• ½ cup (60 grams) whole hazelnuts
  • 3 tablespoons (42 grams) butter
  • 1 medium head cauliflower, cut into small florets (about 1 1/2 pounds/(680 grams) of florets)
  • 4 large fresh sage leaves, julienned
  • ½ teaspoon fine sea salt
  • ¼ teaspoon freshly ground black pepper
  • 1 medium, about 1/2 pound/(227 grams) firm-ripe Bosc pear
  • 1 tablespoon minced parsley, optional

Instructions 

  • Set heavy 12-inch skillet that has a lid (which you'll use later) over medium heat. Pour in hazelnuts. Cook, shaking the pan occasionally, until skins have turned dark brown in spots and begun to split, about 15 minutes.
  • While hot, carefully pour hazelnuts into center of clean dishtowel. Rub together to remove skins. When hazelnuts are cool enough to handle, finely chop and set aside.
  • Wipe out skillet to remove any hazelnut bits. Set over medium-high heat. Add butter and cook until bubbly and beginning to turn brown.
  • Reduce heat to medium. Add cauliflower, sage, chopped hazelnuts, salt, and pepper and cook, stirring occasionally, until cauliflower has caramelized in spots, about 10 minutes.
  • Pour in two tablespoons water, cover pan, and reduce heat to low. Continue cooking for a few more minutes, until cauliflower is as tender as you'd like. Uncover pan and simmer off any remaining liquid, then remove from heat.
  • Quarter and core pear and slice thinly. Add pear, along with parsley, if using, to cauliflower mixture and stir to distribute. Serve warm.

Notes

  1. I've shown the process to use when starting with whole, raw hazelnuts. You could start with blanched ones instead if you like, and skip the step where you remove the skins. They add a beautiful crunch and mellow, rich sweetness to this dish. You can chop them with a regular chef's knife if you don't have (or don't feel like hauling out) a food processor.
  2. Use a really good-quality butter if you can. Here and virtually everywhere, I start with a cultured, salted butter from grass-fed cows. This sounds fancy but doesn't have to be. Kerrygold, for example, is sold in most supermarkets at a reasonable price.
  3. Start with a medium-sized head of cauliflower. You'll want about 1 1/2 pounds of florets after you've trimmed away the leaves and core, so start with a whole head that's about two pounds or a little more. The precise quantity isn't super-important, but that should give you an idea of what you're looking for. Seek out freshness with nice firm, off-white, unblemished florets.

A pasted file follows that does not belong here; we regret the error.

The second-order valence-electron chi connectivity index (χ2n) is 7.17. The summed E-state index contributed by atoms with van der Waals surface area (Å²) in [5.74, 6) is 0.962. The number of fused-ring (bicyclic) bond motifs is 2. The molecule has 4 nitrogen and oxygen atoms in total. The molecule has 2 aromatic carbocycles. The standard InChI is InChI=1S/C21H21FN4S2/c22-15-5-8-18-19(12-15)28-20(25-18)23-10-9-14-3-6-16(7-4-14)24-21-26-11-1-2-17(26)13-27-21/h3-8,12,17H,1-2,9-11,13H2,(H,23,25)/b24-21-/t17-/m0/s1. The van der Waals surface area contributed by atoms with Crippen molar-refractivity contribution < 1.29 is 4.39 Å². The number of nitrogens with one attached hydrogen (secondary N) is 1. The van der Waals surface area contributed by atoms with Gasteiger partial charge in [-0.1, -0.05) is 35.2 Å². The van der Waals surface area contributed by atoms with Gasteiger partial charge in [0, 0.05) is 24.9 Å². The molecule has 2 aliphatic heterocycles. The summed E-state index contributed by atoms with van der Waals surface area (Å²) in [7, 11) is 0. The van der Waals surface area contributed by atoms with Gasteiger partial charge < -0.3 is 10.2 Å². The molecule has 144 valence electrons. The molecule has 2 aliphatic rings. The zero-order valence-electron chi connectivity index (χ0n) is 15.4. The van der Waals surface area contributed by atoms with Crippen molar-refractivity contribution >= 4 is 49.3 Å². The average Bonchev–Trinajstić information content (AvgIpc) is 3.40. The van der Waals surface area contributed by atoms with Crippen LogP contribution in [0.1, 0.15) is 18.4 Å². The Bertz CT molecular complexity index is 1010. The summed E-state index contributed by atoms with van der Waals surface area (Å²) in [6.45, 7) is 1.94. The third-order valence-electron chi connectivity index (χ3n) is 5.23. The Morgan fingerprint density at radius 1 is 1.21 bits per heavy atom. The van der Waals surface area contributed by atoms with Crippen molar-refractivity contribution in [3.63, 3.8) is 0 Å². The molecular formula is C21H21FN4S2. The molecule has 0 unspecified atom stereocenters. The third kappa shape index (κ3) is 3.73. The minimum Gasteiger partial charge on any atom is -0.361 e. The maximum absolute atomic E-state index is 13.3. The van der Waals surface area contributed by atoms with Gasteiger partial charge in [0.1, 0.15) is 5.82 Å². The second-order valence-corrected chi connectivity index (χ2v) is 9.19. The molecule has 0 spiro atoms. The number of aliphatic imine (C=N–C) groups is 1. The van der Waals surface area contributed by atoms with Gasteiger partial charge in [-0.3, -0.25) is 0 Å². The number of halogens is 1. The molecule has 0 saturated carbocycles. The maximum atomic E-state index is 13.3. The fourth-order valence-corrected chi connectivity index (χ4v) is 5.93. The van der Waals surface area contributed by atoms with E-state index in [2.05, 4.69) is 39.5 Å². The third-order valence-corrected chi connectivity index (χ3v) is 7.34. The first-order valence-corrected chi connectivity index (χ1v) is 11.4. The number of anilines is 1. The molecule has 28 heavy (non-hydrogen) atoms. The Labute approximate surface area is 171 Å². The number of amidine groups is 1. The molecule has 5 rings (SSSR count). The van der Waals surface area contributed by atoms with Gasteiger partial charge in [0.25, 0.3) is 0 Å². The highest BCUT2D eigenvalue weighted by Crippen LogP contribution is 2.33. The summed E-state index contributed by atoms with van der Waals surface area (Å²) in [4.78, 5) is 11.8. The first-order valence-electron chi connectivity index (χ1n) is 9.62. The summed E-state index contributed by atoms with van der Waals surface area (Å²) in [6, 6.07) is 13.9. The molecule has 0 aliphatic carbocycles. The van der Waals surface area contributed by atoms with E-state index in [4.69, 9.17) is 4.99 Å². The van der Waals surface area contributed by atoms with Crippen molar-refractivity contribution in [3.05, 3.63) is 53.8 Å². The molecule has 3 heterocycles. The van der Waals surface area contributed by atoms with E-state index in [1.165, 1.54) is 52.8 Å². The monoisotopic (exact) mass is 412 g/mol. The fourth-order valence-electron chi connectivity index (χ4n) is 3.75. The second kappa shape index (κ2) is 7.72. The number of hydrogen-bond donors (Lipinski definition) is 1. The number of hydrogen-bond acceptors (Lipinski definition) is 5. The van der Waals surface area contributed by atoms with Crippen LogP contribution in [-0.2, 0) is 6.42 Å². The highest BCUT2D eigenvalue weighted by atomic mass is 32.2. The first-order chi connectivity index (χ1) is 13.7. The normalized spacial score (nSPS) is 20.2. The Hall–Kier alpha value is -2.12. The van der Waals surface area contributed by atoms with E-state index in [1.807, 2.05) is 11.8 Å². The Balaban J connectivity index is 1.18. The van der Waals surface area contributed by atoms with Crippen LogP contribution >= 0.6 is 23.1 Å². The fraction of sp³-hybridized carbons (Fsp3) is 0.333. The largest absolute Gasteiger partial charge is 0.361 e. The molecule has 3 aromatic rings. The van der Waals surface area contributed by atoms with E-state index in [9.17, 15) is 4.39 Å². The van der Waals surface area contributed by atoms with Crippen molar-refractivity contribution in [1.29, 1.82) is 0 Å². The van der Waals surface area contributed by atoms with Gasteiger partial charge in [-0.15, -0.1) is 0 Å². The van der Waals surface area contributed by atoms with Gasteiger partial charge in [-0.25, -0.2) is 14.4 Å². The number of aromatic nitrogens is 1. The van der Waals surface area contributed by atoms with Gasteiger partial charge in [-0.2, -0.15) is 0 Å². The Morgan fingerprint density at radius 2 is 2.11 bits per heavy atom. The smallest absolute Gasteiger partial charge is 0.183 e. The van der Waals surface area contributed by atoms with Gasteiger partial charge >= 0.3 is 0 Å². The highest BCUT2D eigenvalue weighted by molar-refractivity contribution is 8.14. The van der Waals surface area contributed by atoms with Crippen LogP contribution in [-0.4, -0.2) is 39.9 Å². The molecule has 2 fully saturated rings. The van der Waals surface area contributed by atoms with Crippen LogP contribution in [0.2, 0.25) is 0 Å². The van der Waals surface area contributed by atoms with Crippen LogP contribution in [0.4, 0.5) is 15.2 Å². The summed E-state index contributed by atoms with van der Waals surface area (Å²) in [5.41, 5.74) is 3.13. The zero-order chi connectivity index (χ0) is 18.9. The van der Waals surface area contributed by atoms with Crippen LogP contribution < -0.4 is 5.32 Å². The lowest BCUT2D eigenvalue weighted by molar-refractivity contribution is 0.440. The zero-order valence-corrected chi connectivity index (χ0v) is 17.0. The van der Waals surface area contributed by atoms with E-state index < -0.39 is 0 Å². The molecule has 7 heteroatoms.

4. Fresh sage contributes a beautifully complex, earthy flavor and mild astringency.
  5. Bosc pear is bright, crisp, and firm when ripe. You'll slice it nice and thin so the beautiful shape melds right into the dish as a whole.
  6. Feel free to make the whole dish earlier in the day, up to the point of stirring in the pear. Reheat right in the pan or in the microwave. Slice and incorporate the pear shortly before serving.
  7. Leftovers will keep well in an airtight container in the fridge for a couple of days. Reheat in the microwave, or repurpose to breathe a whole new life into them. Try stirring them into some al dente rigatoni, layering with ricotta, parmesan, and fresh mozzarella, and baking until hot and bubbly.
Adapted from Urban Italian: Simple Recipes and True Stories from a Life in Food.

Nutrition

Calories: 254kcal, Carbohydrates: 12.9g, Protein: 4.2g, Fat: 22.1g, Fiber: 4.1g

Nutrition information is automatically calculated, so should only be used as an approximation.

Additional Info

Course: Sides
Cuisine: American
Tried this recipe?Mention @umamigirl or tag #umamigirl!

Hungry for more?

Subscribe to Umami Girl’s email updates, and follow along on Instagram.

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Carolyn Gratzer Cope Bio Photo

About Carolyn Gratzer Cope

Hi there, I'm Carolyn Gratzer Cope, founder and publisher of Umami Girl. Join me in savoring life, one recipe at a time. I'm a professional recipe developer with training from the French Culinary Institute (now ICE) and a lifetime of studying, appreciating, and sharing food.

4.74 from 15 votes (15 ratings without comment)